If a GP refers a patient with an HSCan, and the patient receives a colonoscopy, then the likelihood of having CRC is almost 15.0%. This would suggest that these patients should be routinely prioritised without further triage by the hospital. Further research is needed to understand why Māori are less likely to receive a colonoscopy following referral from general practice.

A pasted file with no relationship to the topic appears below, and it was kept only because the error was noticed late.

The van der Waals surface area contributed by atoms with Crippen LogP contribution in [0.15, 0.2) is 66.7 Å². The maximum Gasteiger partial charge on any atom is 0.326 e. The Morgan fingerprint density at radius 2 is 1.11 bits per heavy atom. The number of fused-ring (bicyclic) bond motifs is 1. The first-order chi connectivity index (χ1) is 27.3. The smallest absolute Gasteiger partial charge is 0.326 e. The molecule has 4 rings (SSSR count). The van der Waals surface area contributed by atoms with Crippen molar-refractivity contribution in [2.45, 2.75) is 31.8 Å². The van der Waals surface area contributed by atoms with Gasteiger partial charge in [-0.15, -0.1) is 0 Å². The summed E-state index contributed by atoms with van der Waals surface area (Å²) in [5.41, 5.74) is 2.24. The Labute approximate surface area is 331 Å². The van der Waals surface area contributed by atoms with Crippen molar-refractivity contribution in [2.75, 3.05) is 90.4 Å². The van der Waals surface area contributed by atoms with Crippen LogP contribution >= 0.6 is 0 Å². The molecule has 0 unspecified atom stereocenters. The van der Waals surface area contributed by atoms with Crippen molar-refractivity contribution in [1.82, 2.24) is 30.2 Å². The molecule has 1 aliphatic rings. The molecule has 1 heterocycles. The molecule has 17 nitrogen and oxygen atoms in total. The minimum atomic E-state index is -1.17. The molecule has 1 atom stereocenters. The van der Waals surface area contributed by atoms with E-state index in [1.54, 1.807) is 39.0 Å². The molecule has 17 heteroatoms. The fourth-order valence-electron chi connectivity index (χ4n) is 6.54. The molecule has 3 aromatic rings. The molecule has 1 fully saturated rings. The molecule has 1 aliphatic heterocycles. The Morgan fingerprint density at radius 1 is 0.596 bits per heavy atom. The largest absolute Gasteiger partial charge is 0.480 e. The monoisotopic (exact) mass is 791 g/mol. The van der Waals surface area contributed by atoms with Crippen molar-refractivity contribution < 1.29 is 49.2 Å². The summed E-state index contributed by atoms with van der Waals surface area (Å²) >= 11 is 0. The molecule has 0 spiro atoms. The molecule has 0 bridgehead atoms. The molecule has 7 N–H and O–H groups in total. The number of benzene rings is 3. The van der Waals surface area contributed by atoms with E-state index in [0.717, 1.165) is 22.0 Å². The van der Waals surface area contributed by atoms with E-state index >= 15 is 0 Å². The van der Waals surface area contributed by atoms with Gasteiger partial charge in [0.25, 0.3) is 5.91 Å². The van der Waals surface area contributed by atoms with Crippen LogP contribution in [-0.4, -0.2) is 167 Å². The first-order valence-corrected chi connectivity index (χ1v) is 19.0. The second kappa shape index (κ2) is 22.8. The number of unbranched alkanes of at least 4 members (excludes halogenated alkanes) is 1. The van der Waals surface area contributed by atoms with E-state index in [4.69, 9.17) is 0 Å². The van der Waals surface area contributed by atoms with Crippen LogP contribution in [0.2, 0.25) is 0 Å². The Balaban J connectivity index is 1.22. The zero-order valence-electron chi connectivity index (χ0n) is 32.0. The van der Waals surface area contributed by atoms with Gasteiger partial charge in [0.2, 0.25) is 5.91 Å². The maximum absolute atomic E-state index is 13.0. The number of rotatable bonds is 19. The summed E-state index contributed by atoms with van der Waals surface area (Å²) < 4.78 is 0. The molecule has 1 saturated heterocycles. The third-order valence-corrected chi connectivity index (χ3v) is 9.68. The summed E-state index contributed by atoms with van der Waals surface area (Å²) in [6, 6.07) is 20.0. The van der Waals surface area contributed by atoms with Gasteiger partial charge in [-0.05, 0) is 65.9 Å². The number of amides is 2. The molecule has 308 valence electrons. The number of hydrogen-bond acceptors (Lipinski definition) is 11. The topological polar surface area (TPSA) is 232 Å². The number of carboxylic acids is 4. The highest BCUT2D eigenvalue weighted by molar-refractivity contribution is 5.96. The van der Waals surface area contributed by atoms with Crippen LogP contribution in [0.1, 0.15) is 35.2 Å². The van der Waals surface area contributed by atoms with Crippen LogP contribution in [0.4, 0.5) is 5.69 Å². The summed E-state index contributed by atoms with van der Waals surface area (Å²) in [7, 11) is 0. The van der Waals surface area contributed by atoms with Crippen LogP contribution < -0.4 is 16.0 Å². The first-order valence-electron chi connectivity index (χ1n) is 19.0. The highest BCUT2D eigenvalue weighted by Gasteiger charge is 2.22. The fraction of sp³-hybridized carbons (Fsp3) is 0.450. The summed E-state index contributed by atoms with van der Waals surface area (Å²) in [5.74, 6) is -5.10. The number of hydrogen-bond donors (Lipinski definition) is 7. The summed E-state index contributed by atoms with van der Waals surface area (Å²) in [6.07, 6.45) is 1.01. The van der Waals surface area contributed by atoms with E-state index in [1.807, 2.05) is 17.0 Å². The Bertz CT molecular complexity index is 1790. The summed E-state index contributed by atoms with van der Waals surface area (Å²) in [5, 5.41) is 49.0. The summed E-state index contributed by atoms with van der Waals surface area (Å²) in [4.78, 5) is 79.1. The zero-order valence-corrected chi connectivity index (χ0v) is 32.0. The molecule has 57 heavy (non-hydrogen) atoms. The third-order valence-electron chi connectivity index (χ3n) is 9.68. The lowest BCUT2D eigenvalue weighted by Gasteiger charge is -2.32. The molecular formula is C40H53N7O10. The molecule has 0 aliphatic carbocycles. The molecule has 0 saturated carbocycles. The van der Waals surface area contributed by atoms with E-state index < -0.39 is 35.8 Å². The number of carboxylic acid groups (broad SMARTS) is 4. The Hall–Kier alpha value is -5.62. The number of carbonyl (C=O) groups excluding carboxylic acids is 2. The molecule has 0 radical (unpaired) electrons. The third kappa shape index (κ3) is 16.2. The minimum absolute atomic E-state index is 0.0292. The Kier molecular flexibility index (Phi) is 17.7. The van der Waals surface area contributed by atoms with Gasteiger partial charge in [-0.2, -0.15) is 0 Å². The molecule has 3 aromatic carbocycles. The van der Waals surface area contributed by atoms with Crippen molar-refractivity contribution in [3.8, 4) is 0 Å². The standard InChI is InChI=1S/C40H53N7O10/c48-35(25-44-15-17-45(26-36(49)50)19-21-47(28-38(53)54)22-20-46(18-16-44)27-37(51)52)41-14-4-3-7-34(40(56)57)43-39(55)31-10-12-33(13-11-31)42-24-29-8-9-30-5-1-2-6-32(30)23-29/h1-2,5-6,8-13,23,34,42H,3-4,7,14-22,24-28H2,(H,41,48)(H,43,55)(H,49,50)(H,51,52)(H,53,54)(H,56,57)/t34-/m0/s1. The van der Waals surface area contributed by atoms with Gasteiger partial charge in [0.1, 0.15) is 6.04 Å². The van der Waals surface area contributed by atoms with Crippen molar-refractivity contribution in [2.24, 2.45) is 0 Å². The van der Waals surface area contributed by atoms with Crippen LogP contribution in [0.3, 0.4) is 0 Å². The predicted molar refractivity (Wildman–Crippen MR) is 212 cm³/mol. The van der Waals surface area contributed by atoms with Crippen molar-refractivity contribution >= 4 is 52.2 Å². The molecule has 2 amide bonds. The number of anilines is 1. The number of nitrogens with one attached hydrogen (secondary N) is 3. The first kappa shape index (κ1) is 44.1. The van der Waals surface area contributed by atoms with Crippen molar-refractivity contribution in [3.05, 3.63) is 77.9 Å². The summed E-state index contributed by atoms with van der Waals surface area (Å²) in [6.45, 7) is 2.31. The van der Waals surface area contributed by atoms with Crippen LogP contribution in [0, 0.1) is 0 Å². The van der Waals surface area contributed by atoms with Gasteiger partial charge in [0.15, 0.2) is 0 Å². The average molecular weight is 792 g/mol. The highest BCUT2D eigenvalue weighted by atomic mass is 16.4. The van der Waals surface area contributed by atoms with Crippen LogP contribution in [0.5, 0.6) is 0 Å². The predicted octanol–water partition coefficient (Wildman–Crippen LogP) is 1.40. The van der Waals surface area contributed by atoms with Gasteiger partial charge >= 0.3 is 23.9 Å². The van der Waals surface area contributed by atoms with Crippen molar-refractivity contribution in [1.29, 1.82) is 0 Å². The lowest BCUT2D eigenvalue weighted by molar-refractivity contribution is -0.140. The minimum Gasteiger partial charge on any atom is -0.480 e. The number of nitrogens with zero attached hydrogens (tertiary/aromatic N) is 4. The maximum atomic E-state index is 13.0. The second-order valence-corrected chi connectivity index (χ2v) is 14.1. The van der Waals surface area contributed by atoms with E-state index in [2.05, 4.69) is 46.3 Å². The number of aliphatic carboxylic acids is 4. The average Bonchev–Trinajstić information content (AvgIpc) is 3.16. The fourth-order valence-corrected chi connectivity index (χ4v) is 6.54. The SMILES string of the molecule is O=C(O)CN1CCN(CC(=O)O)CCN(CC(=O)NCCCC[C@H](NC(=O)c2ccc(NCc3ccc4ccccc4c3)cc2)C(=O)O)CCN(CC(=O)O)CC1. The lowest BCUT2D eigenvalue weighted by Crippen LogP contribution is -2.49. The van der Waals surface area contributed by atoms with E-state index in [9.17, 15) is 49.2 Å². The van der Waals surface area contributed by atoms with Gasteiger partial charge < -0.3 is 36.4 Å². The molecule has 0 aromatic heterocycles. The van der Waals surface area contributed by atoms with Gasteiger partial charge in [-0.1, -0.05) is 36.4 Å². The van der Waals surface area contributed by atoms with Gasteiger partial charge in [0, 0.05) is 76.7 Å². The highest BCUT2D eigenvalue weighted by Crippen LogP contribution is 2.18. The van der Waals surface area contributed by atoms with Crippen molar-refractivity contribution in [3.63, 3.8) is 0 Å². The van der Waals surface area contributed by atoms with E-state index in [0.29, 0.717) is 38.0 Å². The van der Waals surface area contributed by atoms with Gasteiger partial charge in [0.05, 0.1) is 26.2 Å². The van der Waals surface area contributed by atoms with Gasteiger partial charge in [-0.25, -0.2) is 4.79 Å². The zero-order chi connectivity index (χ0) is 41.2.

Each year, approximately 1200 people in New Zealand (NZ) die of colorectal cancer (CRC) . CRC occurs less frequently in Māori—the indigenous peoples of NZ prior to colonisation—compared to non-Māori . Age, male gender, a family history and a raised body mass index (BMI) are recognised risk factors for CRC . A personal history of adenomatous polyps or inflammatory bowel disease also increases risk . Most patients with CRC are diagnosed following referral to a public hospital from a general practitioner (GP) [5, 6], who are asked to follow NZ Ministry of Health (MOH) guidelines for specialist referral of patients with signs and symptoms of bowel cancer. These guidelines outline symptoms that can include: rectal bleeding, blood mixed with stool; change in bowel habit (for at least 6 weeks); abdominal pain or bloating; weight loss and anaemia . Patients with these symptoms usually present to their GP who will then arrange investigations and referral to specialist services . More recently, direct access referral has been made available for GPs to refer patients for colonoscopy—again within strict guidelines outlining symptoms such as unexplained rectal bleeding with iron deficiency anaemia, changed bowel habit, family history or known/suspected CRC . In certain defined circumstances such as persistent rectal bleeding or a change in bowel habit GPs can indicate a High Suspicion of Cancer (HSCan), and under current NZ guidelines these patients should be seen urgently within 2 weeks. However, under the NZ HSCan guidelines these referrals would still be triaged by hospital specialist services who make the final decision as to whether the referral is deemed high suspicion or can be considered for semi-urgent or routine follow up.